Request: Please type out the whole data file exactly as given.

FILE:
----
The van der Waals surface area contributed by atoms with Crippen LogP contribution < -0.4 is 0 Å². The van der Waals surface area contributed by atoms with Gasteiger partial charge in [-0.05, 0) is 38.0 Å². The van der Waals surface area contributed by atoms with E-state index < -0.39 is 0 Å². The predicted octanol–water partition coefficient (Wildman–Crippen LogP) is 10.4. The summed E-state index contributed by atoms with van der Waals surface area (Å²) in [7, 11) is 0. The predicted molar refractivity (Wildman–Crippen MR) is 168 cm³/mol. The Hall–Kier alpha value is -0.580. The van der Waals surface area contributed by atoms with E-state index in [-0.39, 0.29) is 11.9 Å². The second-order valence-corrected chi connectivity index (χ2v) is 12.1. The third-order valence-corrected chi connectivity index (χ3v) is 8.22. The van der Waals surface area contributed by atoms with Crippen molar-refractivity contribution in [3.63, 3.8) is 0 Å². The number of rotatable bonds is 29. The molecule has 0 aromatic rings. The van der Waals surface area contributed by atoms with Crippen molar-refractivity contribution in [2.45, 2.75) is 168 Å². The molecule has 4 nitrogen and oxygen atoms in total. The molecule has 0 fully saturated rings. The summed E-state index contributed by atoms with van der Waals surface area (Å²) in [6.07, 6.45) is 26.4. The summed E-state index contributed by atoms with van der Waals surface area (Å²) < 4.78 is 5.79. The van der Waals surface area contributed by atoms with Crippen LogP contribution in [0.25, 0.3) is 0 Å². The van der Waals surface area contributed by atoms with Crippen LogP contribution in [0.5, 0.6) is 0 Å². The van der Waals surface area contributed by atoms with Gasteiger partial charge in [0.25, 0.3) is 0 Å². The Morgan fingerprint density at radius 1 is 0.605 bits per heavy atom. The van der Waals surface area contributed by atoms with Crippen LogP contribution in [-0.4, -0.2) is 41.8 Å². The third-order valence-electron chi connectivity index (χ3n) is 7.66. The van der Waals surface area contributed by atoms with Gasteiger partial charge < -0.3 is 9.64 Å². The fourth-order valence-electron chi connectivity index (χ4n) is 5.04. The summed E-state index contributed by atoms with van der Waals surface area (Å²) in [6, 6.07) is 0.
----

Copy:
The van der Waals surface area contributed by atoms with Crippen LogP contribution < -0.4 is 0 Å². The van der Waals surface area contributed by atoms with Gasteiger partial charge in [-0.05, 0) is 38.0 Å². The van der Waals surface area contributed by atoms with E-state index < -0.39 is 0 Å². The predicted octanol–water partition coefficient (Wildman–Crippen LogP) is 10.4. The summed E-state index contributed by atoms with van der Waals surface area (Å²) in [7, 11) is 0. The predicted molar refractivity (Wildman–Crippen MR) is 168 cm³/mol. The Hall–Kier alpha value is -0.580. The van der Waals surface area contributed by atoms with E-state index in [-0.39, 0.29) is 11.9 Å². The second-order valence-corrected chi connectivity index (χ2v) is 12.1. The third-order valence-corrected chi connectivity index (χ3v) is 8.22. The van der Waals surface area contributed by atoms with Crippen molar-refractivity contribution in [3.63, 3.8) is 0 Å². The number of rotatable bonds is 29. The molecule has 0 aromatic rings. The van der Waals surface area contributed by atoms with Crippen molar-refractivity contribution in [2.45, 2.75) is 168 Å². The molecule has 4 nitrogen and oxygen atoms in total. The molecule has 0 fully saturated rings. The summed E-state index contributed by atoms with van der Waals surface area (Å²) in [6.07, 6.45) is 26.4. The summed E-state index contributed by atoms with van der Waals surface area (Å²) < 4.78 is 5.79. The van der Waals surface area contributed by atoms with Crippen LogP contribution in [0.25, 0.3) is 0 Å². The van der Waals surface area contributed by atoms with Crippen LogP contribution in [0.5, 0.6) is 0 Å². The van der Waals surface area contributed by atoms with Gasteiger partial charge in [0.25, 0.3) is 0 Å². The Morgan fingerprint density at radius 1 is 0.605 bits per heavy atom. The van der Waals surface area contributed by atoms with Crippen LogP contribution in [-0.4, -0.2) is 41.8 Å². The third-order valence-electron chi connectivity index (χ3n) is 7.66. The van der Waals surface area contributed by atoms with Gasteiger partial charge < -0.3 is 9.64 Å². The fourth-order valence-electron chi connectivity index (χ4n) is 5.04. The summed E-state index contributed by atoms with van der Waals surface area (Å²) in [6, 6.07) is 0.